Flying high at the Skate Jam
SARANAC LAKE — Dozens of skaters, their friends and families came out to the Saranac Lake SkatePark on Sunday for a skate jam celebrating the park’s sixth year open. There was a lot of skateboarding talent on display.
The event was organized by Carter Beitz, founder of the Malone-based Jebus Skateboard brand. He said he’s trying to build up the North Country skate scene and wanted “a reason to get everyone together.”
Skaters came from Malone, Watertown and Vermont to show off their skills, compete for a $500 check and enjoy the well-loved skate park.
Broyce Guerette, from Tupper Lake, said even when he was attending St. Lawrence University in Canton, he’d make the hour-and-a-half drive over to skate here.
“It’s so nice it’s worth the drive,” Guerette said.
Ben Karkoski, from Bloomingdale, has been skiing at Big SNOW American Dream in New Jersey for most of the summer, but said he wouldn’t miss out on this skate contest.
Nick Shepard came from Vermont to spend his 28th birthday at the park. He was often the loudest shout when someone landed a good trick, and after spending all day working on a jump off the tall wall, he finally landed it late in the free skate session.
The competitions were judged by Bob Shaw of Fingahbob’s Fingerboards in Malone, Mary Levasseur and Jeremiah Dumont, who owns Inkuisitions and Empire Skate Shop in Malone.
Intermediate best run
The six competitors in the intermediate competition whizzed around the park, landing tricks they knew well at first to ensure a good run, and then pushing for some harder jumps to secure a top-place finish.
Gage Snyder leapt off the tall wall around half-a-dozen times, slamming down into the ground over and over.
Jake “Shark Boy” Roberts was trying to land a flip down the stairs, hammering the concrete each time.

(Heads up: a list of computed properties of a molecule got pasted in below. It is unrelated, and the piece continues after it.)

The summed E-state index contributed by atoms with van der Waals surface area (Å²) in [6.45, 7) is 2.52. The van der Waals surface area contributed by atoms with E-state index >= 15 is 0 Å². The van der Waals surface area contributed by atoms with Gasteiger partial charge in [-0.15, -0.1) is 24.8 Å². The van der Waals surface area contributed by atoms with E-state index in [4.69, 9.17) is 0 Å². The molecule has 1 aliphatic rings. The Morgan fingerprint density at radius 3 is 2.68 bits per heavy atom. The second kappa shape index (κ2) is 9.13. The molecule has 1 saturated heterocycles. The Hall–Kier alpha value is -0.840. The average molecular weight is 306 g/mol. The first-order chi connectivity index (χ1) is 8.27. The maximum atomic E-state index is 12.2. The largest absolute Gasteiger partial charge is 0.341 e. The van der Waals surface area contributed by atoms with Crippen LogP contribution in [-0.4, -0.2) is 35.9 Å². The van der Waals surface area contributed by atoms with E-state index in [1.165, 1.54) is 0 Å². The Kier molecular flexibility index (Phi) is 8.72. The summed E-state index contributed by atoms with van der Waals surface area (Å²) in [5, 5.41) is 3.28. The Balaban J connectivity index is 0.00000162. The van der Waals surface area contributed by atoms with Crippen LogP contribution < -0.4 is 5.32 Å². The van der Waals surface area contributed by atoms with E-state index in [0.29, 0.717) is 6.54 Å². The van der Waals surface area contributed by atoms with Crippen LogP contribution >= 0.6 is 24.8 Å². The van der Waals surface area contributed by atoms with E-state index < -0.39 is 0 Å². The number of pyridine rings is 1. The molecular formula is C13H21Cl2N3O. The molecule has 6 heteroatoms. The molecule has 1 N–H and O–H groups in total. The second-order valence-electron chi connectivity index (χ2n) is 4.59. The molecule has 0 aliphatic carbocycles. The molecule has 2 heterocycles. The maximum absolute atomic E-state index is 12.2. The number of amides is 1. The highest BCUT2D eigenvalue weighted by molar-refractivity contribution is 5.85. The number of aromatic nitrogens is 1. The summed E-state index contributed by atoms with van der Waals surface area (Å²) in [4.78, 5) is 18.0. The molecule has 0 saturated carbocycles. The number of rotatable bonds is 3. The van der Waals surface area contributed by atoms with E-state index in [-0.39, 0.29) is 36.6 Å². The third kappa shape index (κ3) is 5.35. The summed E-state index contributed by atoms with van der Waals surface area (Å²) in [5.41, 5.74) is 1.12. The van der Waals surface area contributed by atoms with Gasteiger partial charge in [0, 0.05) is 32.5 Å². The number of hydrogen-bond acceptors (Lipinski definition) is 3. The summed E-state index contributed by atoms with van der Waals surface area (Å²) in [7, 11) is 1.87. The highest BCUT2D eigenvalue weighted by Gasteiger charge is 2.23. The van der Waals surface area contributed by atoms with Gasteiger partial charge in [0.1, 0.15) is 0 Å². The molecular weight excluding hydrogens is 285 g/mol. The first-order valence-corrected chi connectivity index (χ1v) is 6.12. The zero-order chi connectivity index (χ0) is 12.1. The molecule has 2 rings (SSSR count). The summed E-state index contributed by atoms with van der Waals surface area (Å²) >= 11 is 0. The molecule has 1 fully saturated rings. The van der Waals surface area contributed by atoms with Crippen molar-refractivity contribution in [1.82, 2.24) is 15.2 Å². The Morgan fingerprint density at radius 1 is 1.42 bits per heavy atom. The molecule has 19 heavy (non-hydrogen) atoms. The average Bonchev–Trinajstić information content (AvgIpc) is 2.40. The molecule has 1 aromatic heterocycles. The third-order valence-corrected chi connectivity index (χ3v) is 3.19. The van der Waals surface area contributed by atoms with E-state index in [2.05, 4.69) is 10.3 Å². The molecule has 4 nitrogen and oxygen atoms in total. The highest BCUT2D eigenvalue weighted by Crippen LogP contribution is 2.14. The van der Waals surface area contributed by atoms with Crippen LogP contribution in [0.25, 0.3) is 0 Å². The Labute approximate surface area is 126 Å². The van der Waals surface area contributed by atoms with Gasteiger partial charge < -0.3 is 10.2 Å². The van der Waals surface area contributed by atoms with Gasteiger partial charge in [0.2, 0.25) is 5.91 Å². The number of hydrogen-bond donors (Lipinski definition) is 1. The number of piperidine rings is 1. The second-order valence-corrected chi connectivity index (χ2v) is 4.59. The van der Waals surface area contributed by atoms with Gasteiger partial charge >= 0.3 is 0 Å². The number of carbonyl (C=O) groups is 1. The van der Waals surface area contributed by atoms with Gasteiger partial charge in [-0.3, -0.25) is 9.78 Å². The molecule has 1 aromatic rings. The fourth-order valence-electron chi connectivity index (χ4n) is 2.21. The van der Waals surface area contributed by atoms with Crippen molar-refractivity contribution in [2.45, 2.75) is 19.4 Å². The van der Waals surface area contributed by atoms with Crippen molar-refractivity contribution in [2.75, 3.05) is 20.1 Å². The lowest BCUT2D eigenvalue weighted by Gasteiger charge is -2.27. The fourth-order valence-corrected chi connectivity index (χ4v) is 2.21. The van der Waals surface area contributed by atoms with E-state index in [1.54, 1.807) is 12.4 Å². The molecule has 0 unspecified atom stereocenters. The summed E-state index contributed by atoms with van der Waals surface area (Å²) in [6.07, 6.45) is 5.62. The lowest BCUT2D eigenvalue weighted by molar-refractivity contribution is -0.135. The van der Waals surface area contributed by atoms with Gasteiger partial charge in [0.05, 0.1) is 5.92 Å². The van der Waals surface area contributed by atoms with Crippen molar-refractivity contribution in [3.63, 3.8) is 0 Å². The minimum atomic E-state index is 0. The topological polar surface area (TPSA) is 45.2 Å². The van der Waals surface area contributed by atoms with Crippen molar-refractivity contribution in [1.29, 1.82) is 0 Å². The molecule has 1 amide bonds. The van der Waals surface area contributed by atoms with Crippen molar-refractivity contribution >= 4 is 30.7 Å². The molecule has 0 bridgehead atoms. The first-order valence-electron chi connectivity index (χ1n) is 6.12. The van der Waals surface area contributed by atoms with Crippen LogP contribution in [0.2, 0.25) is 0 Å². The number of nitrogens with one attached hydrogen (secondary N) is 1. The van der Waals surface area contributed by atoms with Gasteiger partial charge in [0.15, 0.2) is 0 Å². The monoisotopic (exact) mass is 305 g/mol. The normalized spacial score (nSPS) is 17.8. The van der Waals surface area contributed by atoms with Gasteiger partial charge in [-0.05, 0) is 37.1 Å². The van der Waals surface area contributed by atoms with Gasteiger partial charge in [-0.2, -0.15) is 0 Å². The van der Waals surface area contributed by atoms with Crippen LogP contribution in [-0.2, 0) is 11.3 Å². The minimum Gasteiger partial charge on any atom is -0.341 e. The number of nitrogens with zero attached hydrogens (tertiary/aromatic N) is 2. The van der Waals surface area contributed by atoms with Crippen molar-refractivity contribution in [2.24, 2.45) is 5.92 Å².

The competition came down to the wire.
With around 15 seconds left on the clock, Snyder stuck the landing off the wall right in front of the judges, to the awe of the crowd.
Then, as the countdown wound down — “Three! Two! One!” — Roberts “stomped it” at the buzzer, successfully landing the stair flip.
The crowd went ballistic. A group of his friends ran out to scoop him up and celebrate.
Later, Roberts said he knew that trick could win the competition, so he kept at it.
“I felt so hyped,” he said after the landing.
Advanced best run
Tyler Jermano won the advanced best run contest, in part due to a trick he had spent all day practicing — a grind up a rail. His specialty was grinding, both up and down rails and edges.
Guerette took second with a unique trick, jumping from balancing the tail of the board on a lip to balancing on the tongue of the board.
Joey Handy and Will Blanchard tied for third. Handy had quick spins with his board, always keeping it low to the ground. Blanchard got big air and moved fast.
Both had runs with few errors.
Best trick jam
The best trick of the day competition came down to a one-on-one skate battle between Blanchard and Jake Kyler.
Both were sending it hard, pushing themselves to land difficult tricks. Both had also taken some pretty good falls earlier in the day.
Blanchard twisted his ankle jumping off the tall wall in practice. He was visibly in pain whenever he landed wrong in the battle. Kyler had slammed his side on the edge of the quarter pipe in his first competition run.
Both were looking beat. They were sweating in the hot sun and had been skating for hours. At one point, toward the end of the battle, they rested on each other for a second for a breather.
With several clean grinds, slides and flips, Kyler took home first place.
He said he wasn’t even planning on coming. Asked if he was glad he did, he held up his $500 check.
“I’m going to put that in my son’s savings account,” Kyler said. He’s got a 4-month-old at home. “Or maybe I’ll invest it in Bitcoin.”
Kyler is 30 years old. He said he’s “phasing out” of competition, but was glad he was still able to bring the heat Sunday.
The skating didn’t stop after the competitions. The park was still full hours later as the Malone-based band Amber in Green set the mood in the park with unique time signatures, skilled fretboard work and experimental noise sounds.